Maybe that’s how life works.
We need the tension in order to stand tall. To rise above. To see where we stand. To maintain control. It’s uncomfortable. It hurts. It’s not fun.
But it’s necessary.
Last week, I visited my friend Cassie after work. She has the cutest 8-month baby boy in the world, and he isn’t a big fan of getting ready for bed. He cries as she lovingly changes him out of his clothes and into his jammies. He shakes his head no. He wants to stay awake and take in the world.
“How do you deal with the crying?” I ask. “Like when it gets really bad?”
She shrugged. “The crying stops eventually.”
Now, Janelle slows her pedals. “Great class today,” she nods as we clap.
I turn the knob to the left. The tension is gone. I sit still. I stretch. I remember Cassie, and her son, and how lovingly she looked at him, read him a story, counted to ten and tickled his toes. He gives the biggest grin and the best giggle, cracking open us all with joy.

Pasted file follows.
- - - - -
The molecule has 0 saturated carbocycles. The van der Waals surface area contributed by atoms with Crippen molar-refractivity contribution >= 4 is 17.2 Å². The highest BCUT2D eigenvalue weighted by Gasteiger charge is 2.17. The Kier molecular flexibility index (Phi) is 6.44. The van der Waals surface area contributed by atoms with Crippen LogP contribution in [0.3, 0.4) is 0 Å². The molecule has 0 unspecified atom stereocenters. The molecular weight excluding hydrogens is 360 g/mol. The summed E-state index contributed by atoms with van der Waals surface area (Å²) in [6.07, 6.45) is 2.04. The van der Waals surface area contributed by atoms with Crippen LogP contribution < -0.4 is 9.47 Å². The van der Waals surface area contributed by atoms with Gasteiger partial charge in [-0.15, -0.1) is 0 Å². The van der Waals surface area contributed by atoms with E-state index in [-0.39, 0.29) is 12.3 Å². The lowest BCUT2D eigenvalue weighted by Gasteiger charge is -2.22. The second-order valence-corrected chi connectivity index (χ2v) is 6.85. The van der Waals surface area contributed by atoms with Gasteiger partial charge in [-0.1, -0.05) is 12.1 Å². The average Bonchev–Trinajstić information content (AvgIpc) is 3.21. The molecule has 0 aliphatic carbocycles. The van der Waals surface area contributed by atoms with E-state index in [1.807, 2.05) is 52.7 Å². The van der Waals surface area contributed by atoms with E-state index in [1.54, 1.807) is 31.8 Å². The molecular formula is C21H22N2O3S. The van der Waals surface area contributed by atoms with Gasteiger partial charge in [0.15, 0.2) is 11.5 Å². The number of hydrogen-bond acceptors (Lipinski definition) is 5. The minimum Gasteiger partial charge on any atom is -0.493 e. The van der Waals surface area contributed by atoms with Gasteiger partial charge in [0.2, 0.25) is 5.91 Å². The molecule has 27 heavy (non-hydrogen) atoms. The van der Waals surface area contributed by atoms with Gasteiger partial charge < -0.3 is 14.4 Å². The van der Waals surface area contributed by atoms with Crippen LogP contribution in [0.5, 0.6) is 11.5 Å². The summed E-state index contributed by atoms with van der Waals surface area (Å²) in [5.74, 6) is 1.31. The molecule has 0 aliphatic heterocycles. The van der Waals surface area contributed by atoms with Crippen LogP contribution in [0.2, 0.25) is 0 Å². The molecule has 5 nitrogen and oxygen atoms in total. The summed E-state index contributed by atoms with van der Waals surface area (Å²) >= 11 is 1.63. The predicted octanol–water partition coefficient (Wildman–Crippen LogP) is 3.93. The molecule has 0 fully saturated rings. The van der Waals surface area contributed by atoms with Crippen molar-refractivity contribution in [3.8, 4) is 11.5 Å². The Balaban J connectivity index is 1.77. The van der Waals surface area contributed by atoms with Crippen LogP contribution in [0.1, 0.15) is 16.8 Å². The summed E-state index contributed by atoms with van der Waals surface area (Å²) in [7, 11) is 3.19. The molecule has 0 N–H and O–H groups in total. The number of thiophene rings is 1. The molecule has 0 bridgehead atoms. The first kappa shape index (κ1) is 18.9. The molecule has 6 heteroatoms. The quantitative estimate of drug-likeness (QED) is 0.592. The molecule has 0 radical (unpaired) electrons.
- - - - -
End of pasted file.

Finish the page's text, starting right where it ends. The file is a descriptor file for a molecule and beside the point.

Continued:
The crying stops eventually.
It all stops eventually.
Nothing lasts forever. Including the pain.
Especially the pain.
It’s easy to forgot that in the dark holes of life—in the drippy tears and caked sweat and dirty dishes and missed opportunities and guilt-ridden mistakes— we find who we are. We design—or redesign—our lives. We get angry, we forgive, we let go. It’s a constant turn on the Resistance Knob.
We get off the bike.
Back on again.
And move forward.
Our street is busy.
The busiest street I’ve ever lived on, anyway.
The constant whoosh of cars still sounds foreign to me. Whenever the bass of some big Buick blares by the house, I can’t help but look out the window. Daisy accompanies me.
She barks. I don’t.
The first house I called home was a 1970s ranch where we lived during the 90s. It sat on the last leg of a dead end road. Pine Street.